04Mar2024
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Compensation Models For Wealth Manager RMs: A Look At Switzerland’s EAMs

Disclaimer: The views and opinions expressed in the vapa Swiss independent wealth management blog posts featured on this page are solely my own and do not necessarily represent the views of any institutions or organisations I may be associated with. These posts are intended to share personal insights and perspectives and should not be interpreted as official statements or positions of any affiliated entities.

The author of this article argues that selecting the optimal wealth management platform entails meticulously examining compensation frameworks.

A topic that is sure to grab readers’ attention is their compensation. In Switzerland, the external asset managers (EAM) sector has been wrestling with new regulations from the Swiss Financial Market Supervisory Authority, FINMA. Beyond that, changing economic conditions amidst higher interest rates also affect the kind of compensation packages that EAM professionals can expect. It is worth bearing in mind that EAMs have often been created by breakaway teams from banks, seeking independence and a closer relationship with clients.

To discuss this topic is Patrick Stauber, chief executive of the Swiss external asset manager Marcuard Heritage. The editors are pleased to share these insights and invite readers to respond. If you wish to do so, email /">.

Remember that the usual editorial disclaimers apply to the views of guest writers.

In the ever-evolving landscape of wealth management, one of the pivotal considerations for professionals contemplating a shift to an independent wealth manager  especially within the nuanced Swiss independent wealth manager market  is the rigorous examination of compensation structures. While offers boasting lofty total compensations, often exceeding 80 per cent of gross revenues, might appear tempting, it’s paramount to delve deeper into the basis of these calculations and the enduring viability of such business models. In this article, I aim to offer an analytical perspective to evaluate these models, emphasizing the need to align with the aspirations of relationship managers and meet client expectations.

Compensation models

To dissect and compare compensation models in wealth management effectively, it is crucial to understand the underlying wealth management activities that yield to qualifying revenue streams. A hypothetical gross revenue of one million is a pertinent benchmark for illustrative purposes.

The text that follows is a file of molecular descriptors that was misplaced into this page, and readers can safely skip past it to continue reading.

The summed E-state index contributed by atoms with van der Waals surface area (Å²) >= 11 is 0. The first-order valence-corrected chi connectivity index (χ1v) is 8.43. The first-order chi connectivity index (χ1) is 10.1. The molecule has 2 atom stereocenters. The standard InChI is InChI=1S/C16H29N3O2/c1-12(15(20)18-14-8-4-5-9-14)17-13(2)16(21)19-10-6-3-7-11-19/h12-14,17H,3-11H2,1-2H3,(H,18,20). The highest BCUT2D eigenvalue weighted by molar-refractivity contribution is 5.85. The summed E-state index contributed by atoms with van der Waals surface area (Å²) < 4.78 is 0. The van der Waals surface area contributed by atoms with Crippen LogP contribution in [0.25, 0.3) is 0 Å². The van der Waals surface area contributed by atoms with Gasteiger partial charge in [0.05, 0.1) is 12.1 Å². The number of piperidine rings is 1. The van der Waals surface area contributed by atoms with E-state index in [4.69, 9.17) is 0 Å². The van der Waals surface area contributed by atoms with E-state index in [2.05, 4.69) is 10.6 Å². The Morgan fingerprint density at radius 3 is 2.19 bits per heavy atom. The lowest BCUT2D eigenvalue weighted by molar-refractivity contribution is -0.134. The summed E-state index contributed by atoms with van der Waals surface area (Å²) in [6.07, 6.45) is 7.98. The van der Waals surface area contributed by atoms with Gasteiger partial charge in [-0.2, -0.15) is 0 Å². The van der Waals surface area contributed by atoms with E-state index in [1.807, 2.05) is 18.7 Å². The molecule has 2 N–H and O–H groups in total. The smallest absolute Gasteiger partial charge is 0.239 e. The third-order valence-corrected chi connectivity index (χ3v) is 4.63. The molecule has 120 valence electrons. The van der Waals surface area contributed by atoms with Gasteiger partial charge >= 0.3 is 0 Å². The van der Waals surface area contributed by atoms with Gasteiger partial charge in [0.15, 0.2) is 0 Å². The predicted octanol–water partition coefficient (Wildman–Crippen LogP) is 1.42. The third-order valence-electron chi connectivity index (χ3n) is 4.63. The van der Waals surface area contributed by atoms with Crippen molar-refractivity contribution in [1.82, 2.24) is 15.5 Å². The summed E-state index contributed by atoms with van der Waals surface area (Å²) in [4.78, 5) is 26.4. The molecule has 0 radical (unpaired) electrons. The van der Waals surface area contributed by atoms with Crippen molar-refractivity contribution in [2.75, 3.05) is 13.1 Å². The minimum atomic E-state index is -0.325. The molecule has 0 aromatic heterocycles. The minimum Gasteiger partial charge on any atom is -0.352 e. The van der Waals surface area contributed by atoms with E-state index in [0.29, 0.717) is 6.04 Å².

Requesting a comprehensive breakdown of your personal “profit and loss” statement from wealth management firms is indispensable. This breakdown should importantly cover all possible charges, from pension fund contributions to travel expenses and other revenue deductions.

Observing how such compensation has fluctuated over the past three to four business years is equally important. A model marked by inconsistent cost-allocations may suggest inherent anomalies in its compensation framework. Relationship managers ought to approach such models with caution. Over generalised statements like “in a typical year” can easily mask the specific details and natural fluctuations in financial paths. Exercise caution with these generalisations, as they might conceal more than they disclose.

Meet clients’ expectations

An in-depth exploration of the compensation model represents just one facet of the equation. Similarly vital, if not more, is ensuring that the chosen platform meets the demands of your discerning clientele. The allure of a promising compensation model diminishes if the wealth management platform can’t provide the desired services. In our constantly changing financial environment, expecting expertise and adaptability from the chosen platform or employer is essential.

Prioritising value chain and cost allocations

A guiding principle in compensation model analysis is that it might be time to explore other options if you’re not positioned at the forefront of the gross revenue-sharing chain or if costs are mere approximations. The focus should be on a compensation model that is not exposed to uncontrollable cost allocation volatility, is in alignment with your professional goals, and is dedicated to your client’s wellbeing. Transparency in compensation structures fosters trust among all parties.

Conclusion

In conclusion, selecting the optimal wealth management platform entails meticulously examining compensation frameworks. This involves grasping how income is derived, a detailed review of historical compensation fluctuations, and a commitment to transparency. Although this article primarily discusses the Swiss independent wealth manager findings, the principles delineated apply universally across the wealth management domain. By adhering to these review principles, relationship managers can make well-informed choices that enhance their professional efficacy and career progression. 

Source: WealthBriefing

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Graphic depicting various compensation structures in Swiss External Asset Managers (EAMs) and their impact on wealth management.

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